The New American Prince: Pedro Pascal
As stickler for timing, it was a tad disconcerting for me that half an hour into an hour-long interview, Pedro Pascal was still barely a year old. The family history of this actor is a story in itself, one that Pedro intends to write one day. Happily, Pedro was very generous with his time, and, as with our photoshoot at The Carlyle Hotel in New York, and with every role he has played, he understands the difference between a hash-job and a job well done. Perhaps this is why Pedro will be on screen pretty much non-stop for the next year and is fast building an enviable C.V.
His roles as a protagonist span big-budget Hollywood movies and the finer works of subscription television, namely Game of Thrones and Narcos, whose second series is currently available on Netflix. It turns out he is also the epitome of America: an immigrant who has taken his talent and ambition and made a success of himself in a country that takes people in and gives them a chance to succeed. And The Rake was given the opportunity of an in-depth discussion with this star player.
I should firstly elaborate on the extraordinary tale of his early life. His family name is Balmaceda, his father is a doctor, and his late mother (whose maiden name was Pascal) welcomed José Pedro Balmaceda Pascal into the world on April 2, 1975 in Santiago, Chile. Those of you familiar with the South American governments of the time will know that this was not a simple epoch in which to be born in Chile. It was less than two years since Augusto Pinochet had deposed Salvador Allende, the first democratically elected head of state in Chile, in a coup d’état. Allende killed himself in the coup but his supporters remained a thorn in the junta’s side. So, as any self-respecting dictator would, Pinochet found opposition members, rounded them up, and tortured them for information on other dissenters who could be found, rounded up, and so on.
One such occasion was some years later, when our cover star enters the fray. A cousin of Pascal’s mother was Andrés Pascal Allende, a powerful revolutionary and supporter of his uncle. One day, during a gunfight, this freedom fighter would be given medical aid and shelter chez Balmaceda, and it would be this gesture that put the family on the ‘list’.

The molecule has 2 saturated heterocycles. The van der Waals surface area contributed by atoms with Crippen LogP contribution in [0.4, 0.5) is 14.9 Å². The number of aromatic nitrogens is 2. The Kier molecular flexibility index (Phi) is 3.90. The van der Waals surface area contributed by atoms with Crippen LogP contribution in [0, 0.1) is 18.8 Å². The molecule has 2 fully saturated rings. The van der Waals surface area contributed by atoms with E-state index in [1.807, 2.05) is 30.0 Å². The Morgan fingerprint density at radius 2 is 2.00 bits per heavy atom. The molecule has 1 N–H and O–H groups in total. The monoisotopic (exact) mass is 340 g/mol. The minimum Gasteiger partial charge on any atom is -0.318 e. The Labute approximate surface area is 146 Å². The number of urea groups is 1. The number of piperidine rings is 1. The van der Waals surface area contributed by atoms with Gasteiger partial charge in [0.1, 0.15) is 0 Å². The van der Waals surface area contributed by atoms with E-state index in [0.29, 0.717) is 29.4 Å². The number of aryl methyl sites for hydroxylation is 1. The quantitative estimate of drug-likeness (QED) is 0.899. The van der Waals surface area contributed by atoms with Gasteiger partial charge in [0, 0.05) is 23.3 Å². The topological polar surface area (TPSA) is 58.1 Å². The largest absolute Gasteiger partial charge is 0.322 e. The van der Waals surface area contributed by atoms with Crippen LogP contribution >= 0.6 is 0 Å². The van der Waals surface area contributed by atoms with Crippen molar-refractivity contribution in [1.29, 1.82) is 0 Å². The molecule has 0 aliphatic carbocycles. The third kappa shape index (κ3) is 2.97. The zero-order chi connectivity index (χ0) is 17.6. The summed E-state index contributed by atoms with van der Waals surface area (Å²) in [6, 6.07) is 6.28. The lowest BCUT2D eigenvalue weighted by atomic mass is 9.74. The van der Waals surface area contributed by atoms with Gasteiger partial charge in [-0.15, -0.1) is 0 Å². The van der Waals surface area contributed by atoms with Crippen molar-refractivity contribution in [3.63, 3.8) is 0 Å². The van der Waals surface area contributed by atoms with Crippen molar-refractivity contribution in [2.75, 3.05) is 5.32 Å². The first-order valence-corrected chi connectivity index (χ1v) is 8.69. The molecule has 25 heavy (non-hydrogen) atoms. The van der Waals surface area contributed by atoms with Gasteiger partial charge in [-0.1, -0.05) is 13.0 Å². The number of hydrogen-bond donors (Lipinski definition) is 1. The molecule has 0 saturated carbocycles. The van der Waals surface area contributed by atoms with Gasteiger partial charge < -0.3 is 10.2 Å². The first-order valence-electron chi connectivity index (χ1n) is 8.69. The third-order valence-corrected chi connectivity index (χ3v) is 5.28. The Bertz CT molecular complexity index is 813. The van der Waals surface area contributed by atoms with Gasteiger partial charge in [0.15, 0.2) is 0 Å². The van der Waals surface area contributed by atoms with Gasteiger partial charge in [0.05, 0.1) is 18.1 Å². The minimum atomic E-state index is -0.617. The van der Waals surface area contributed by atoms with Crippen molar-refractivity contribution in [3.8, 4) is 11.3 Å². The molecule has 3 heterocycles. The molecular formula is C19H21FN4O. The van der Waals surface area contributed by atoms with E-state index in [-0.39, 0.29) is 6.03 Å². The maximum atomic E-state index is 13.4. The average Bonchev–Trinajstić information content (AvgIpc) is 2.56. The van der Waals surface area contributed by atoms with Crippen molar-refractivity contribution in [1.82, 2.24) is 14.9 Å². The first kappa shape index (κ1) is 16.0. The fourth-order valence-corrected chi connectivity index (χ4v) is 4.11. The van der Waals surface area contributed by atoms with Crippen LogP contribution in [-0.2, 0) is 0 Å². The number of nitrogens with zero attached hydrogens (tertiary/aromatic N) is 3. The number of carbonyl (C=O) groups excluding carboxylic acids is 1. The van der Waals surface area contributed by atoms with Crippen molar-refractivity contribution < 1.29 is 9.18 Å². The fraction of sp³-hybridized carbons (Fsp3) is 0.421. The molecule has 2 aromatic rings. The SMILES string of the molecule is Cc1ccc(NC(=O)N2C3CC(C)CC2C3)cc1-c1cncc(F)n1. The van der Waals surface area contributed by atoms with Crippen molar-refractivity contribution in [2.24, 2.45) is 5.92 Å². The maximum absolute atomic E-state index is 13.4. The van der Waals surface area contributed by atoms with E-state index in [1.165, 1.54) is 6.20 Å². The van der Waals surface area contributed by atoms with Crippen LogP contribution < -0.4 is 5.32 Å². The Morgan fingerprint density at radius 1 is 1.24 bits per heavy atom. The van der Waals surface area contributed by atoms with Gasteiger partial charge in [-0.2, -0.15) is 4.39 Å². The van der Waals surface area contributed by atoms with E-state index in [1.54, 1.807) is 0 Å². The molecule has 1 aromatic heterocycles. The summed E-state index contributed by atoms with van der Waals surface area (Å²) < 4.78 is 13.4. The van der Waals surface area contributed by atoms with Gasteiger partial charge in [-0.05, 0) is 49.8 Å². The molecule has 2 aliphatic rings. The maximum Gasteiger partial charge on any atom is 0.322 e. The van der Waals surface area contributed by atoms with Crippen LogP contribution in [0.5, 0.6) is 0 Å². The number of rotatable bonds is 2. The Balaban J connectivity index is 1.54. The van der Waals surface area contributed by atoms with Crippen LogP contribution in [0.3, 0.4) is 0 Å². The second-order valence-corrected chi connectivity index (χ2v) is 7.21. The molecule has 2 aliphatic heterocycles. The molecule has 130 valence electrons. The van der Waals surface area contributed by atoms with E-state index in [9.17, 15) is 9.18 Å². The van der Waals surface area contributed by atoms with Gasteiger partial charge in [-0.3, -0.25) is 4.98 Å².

Pedro recalls (through no memory of his own but that of his father’s) that, “the Pascal family wasn’t particularly safe”. He adds: “There was a priest who was brought [Andrés], who had been shot in the leg, to my mum and dad’s house. My father took him in, hid them for a few days, and patched up his leg. I was a baby, my sister was just three, and she says she has a vague memory of being really angry that our parents had put strangers’ shit in her bedroom, including guns and stuff.” The innocence of youth! But the story becomes more and more like a Bourne movie: “The priest was taken into custody and tortured; he gave names, and they went looking for my father at the hospital he worked at. By chance it got to him that they were downstairs, asking where to find Dr. José Balmaceda. My father sneaks out the back and gets my mum, his sister gets my sister and me. They work out that their only option is to go into hiding, which they do for about six months, and they end up sneaking into the Venezuelan embassy and sought asylum.” You can see why we spent so long on the subject. His light-hearted approach to talking about this may be because he was too young (about nine months old when they came out of hiding) to have been affected by the process, but there is pride in his parents’ actions, the way in which they carried him and his sister to safety in a climate in which even children were not safe. The solution wasn’t ‘doing an Assange’ and locking themselves in the embassy — they had to leave.
Though they would ultimately settle in the United States, it was Denmark that took them in first. Pascal was still too young to recall a great deal; after a year his father was contacted by a Chilean professor in San Antonio, Texas, and was offered a job. San Antonio was a great place for South American immigrants. With a large Spanish-speaking population, it wasn’t as much of a departure, or culture shock, for the family as Denmark had been. They lived there until 1986, and it was during this time that he developed a love of movies and the desire to become an actor. He says of that time: “Strangely it was my father’s fault, because he was a huge moviegoer and he would take us to the movies a few times a week throughout my childhood. Of course, we got cable television and HBO came into the fold. Uncensored, uninterrupted movies in your living room: it was some kind of fucking miracle. I remember sitting there and it feeling like absolute magic to me. I remember perfectly watching my first movie on HBO and thinking it was magic.”Read the full interview with Mr Pascal in Issue 48; email firstname.lastname@example.org or subscribe here.
Digital Technician: Patrick Klinc
Photographer’s Assistants: Ed Herrera and Hans Olsen
Grooming: Jessica Ortiz / The Wall Group